Degrees in Bartending

Degrees in Bartending

In many states, bartenders need nothing more than basic knowledge of drinks and customer service skills to start working behind a bar. However, many aspiring bartenders opt for formal training programs and certification.

Bartending education provides students with certification that they have studied mixology, customer service skills, safety and sanitation, and glassware. Courses can be as short as 40 hours or span several weeks. A fantastic bonus of bartending training is that many programs offer job placement assistance.

At the American Professional Bartending School in Chicago, Illinois, the program meets state standards for the Beverage Alcohol Sellers and Servers Education and Training program (BASSET). While BASSET certified training is not required by the state, many municipalities require bartenders and alcohol-serving establishments to be BASSET certified.

In Pennsylvania, the Responsible Alcohol Management Program, or RAMP, offers similar voluntary certification for alcohol-serving establishments. This certification requires that 50% of the establishment's alcohol-serving staff hold certification by the Pennsylvania Liquor Control Board.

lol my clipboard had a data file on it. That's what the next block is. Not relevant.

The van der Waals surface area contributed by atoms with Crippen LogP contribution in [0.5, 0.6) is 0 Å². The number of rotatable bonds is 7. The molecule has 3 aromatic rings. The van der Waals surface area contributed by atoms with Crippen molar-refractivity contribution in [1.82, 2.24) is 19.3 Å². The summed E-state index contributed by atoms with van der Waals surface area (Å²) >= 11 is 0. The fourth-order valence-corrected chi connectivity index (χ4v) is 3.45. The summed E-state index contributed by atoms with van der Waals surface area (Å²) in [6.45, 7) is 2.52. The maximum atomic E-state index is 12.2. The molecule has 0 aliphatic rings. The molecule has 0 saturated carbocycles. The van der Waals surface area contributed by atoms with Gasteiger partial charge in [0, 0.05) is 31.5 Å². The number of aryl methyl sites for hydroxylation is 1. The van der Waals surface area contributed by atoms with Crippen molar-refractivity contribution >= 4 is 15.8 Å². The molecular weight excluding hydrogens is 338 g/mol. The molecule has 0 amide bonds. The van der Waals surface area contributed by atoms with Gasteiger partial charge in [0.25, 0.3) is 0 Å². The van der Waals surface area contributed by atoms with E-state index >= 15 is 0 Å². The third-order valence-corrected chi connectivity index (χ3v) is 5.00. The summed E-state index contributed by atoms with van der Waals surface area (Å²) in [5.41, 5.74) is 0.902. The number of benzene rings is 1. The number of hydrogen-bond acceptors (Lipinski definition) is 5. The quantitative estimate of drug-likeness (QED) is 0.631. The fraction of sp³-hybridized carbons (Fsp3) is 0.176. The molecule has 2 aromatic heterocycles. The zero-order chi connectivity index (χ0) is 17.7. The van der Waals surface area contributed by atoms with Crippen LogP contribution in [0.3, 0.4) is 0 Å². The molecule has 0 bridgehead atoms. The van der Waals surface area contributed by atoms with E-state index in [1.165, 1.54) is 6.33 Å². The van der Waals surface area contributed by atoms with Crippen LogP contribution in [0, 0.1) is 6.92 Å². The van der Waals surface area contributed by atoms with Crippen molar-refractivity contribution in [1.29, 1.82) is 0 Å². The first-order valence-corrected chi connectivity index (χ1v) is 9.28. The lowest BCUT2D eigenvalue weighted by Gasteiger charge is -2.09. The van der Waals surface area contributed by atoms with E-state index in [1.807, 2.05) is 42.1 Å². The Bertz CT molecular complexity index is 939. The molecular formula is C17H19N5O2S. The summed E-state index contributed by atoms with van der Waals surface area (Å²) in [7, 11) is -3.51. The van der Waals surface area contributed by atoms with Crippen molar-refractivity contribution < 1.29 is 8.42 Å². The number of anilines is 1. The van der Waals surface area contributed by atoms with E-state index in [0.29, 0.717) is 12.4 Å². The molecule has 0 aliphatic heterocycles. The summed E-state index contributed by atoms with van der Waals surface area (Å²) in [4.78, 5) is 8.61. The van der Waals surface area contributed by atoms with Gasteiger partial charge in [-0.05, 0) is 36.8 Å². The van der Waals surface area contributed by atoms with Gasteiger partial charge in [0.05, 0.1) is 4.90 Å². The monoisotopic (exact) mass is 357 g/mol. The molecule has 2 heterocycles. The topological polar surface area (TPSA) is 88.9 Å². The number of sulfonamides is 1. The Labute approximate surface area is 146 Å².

In Washington, however, certification is mandatory. The Washington State Liquor Control Board requires all alcohol servers to receive Mandatory Alcohol Serving Training (MAST). MAST offers two permits upon successful completion of the course: Class 13 for servers between the ages of 18 and 21, and Class 12 for those over 21. Permits must be renewed every five years.

Prospective bartenders should be sure to research the local and state laws regulating the serving of alcohol and be sure they meet all legal requirements before venturing into the industry.

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